There aren't too many things in life that we are forced to pay for. They could charge us 8 dollars a gallon and we would pay because we have to get to work - to pay for the gasoline. The government taxes the crap out of it for the same reason, just like they tax cigarettes and alcohol. Get us hooked and screw us over. I think there's a good reason why the gas pump is a big nozzle and it goes in the rear.
As for me, I'm fortunate enough to (a) have little to do on the weekends and (b) live close enough to the necessities that my car can sit for two days and I can walk or ride my bicycle. That's a decent strategy, but it only works if the weather cooperates, which is part of the reason the price of gasoline is so high. Sunday, for instance, the rain was due to start around 2 in the afternoon, so I had to make sure I had all my errands run before then.
On a simple 5 mile ride, I had three cars cut in front of me to make right turns. Besides the fact that these drivers startle me when they suddenly appear from behind and make a quick turn, the 5,000 pound weight difference is enough to make me worry a bit.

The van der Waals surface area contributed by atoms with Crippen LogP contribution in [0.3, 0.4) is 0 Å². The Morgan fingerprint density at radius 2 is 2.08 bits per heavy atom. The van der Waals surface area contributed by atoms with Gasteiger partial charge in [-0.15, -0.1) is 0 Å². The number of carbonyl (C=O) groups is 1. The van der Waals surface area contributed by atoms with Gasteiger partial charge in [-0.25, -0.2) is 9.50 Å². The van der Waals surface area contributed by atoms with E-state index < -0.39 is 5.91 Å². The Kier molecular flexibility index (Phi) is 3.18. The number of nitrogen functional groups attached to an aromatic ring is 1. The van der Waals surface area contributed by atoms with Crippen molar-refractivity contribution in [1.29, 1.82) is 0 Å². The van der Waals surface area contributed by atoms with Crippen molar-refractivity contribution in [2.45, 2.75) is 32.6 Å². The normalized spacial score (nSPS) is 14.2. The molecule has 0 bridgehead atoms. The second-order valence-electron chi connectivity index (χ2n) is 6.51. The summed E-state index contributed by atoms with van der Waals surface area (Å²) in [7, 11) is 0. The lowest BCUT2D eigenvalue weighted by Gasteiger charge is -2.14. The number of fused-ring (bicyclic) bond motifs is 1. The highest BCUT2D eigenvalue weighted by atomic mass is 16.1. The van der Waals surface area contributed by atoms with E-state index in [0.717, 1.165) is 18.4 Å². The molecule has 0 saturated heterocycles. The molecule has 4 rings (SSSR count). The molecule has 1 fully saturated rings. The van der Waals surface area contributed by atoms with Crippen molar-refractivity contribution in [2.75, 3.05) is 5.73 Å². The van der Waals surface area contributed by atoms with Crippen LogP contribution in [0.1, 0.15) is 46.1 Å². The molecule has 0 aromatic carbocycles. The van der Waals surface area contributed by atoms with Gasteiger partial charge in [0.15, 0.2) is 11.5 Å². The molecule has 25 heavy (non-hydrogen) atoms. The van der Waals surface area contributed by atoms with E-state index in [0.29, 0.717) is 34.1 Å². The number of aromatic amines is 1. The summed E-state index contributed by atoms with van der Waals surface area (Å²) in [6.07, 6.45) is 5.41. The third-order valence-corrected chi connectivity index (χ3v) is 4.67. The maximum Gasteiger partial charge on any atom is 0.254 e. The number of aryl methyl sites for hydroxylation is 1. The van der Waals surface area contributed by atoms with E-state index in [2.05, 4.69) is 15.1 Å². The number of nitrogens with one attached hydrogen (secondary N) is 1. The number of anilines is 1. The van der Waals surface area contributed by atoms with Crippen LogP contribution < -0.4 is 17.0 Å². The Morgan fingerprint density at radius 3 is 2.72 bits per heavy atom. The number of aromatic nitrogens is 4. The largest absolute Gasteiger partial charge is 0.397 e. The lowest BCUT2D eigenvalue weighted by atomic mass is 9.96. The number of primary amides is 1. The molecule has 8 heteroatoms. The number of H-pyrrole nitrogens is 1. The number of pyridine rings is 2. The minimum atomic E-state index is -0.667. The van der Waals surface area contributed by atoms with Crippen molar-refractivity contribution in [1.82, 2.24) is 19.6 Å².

I'd ditch the car in a minute if I could get away with it. I live too far from work and there isn't adequate public transportation. I'm wondering if we'll soon see an increase in the amount of bus and train routes through the suburbs? People often need to be forced into changing their lifestyles. It isn't that we have to use our automobiles, it's that we want to. There's a big difference.
Of course, I thought hordes of people would quit smoking when cigarettes were a dollar a pack. They're closer to 6 dollars now, and generally, they only quit when they die. That leaves me wondering what parts of our lives people will cut to make room for their 70-dollar a week gasoline habit.
What doesn't kill us is supposed to make us stronger.